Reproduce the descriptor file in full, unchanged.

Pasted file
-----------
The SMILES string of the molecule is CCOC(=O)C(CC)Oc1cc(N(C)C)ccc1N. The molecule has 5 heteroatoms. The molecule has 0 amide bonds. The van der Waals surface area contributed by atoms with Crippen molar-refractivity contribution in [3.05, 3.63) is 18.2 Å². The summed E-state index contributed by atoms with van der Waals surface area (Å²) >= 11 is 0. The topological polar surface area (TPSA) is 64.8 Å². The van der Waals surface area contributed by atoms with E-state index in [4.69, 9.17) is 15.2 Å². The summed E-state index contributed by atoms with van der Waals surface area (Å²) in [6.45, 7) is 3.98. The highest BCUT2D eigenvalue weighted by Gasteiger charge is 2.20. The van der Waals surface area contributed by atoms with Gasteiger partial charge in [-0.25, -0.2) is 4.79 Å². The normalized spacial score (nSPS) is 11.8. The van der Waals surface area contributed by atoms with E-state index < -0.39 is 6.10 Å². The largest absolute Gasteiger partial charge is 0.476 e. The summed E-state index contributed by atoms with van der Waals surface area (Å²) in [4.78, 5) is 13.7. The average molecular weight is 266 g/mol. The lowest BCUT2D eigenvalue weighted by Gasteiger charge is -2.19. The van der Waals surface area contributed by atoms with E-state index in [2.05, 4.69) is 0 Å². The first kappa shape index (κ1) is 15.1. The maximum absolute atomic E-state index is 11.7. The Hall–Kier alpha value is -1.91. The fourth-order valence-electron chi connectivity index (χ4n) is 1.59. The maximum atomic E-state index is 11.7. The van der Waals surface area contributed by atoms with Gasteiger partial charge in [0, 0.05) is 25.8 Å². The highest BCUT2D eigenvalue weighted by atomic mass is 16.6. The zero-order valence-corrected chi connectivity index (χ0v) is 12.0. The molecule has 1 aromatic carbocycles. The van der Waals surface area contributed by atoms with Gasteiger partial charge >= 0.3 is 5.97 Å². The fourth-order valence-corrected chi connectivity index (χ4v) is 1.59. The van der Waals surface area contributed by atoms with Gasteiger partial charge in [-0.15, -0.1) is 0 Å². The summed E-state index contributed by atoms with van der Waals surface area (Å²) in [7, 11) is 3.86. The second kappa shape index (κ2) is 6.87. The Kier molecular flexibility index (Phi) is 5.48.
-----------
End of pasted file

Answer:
The SMILES string of the molecule is CCOC(=O)C(CC)Oc1cc(N(C)C)ccc1N. The molecule has 5 heteroatoms. The molecule has 0 amide bonds. The van der Waals surface area contributed by atoms with Crippen molar-refractivity contribution in [3.05, 3.63) is 18.2 Å². The summed E-state index contributed by atoms with van der Waals surface area (Å²) >= 11 is 0. The topological polar surface area (TPSA) is 64.8 Å². The van der Waals surface area contributed by atoms with E-state index in [4.69, 9.17) is 15.2 Å². The summed E-state index contributed by atoms with van der Waals surface area (Å²) in [6.45, 7) is 3.98. The highest BCUT2D eigenvalue weighted by Gasteiger charge is 2.20. The van der Waals surface area contributed by atoms with Gasteiger partial charge in [-0.25, -0.2) is 4.79 Å². The normalized spacial score (nSPS) is 11.8. The van der Waals surface area contributed by atoms with E-state index < -0.39 is 6.10 Å². The largest absolute Gasteiger partial charge is 0.476 e. The summed E-state index contributed by atoms with van der Waals surface area (Å²) in [4.78, 5) is 13.7. The average molecular weight is 266 g/mol. The lowest BCUT2D eigenvalue weighted by Gasteiger charge is -2.19. The van der Waals surface area contributed by atoms with E-state index in [2.05, 4.69) is 0 Å². The first kappa shape index (κ1) is 15.1. The maximum absolute atomic E-state index is 11.7. The Hall–Kier alpha value is -1.91. The fourth-order valence-electron chi connectivity index (χ4n) is 1.59. The maximum atomic E-state index is 11.7. The van der Waals surface area contributed by atoms with Gasteiger partial charge in [0, 0.05) is 25.8 Å². The highest BCUT2D eigenvalue weighted by atomic mass is 16.6. The zero-order valence-corrected chi connectivity index (χ0v) is 12.0. The molecule has 1 aromatic carbocycles. The van der Waals surface area contributed by atoms with Gasteiger partial charge >= 0.3 is 5.97 Å². The fourth-order valence-corrected chi connectivity index (χ4v) is 1.59. The van der Waals surface area contributed by atoms with Gasteiger partial charge in [-0.15, -0.1) is 0 Å². The summed E-state index contributed by atoms with van der Waals surface area (Å²) in [7, 11) is 3.86. The second kappa shape index (κ2) is 6.87. The Kier molecular flexibility index (Phi) is 5.48.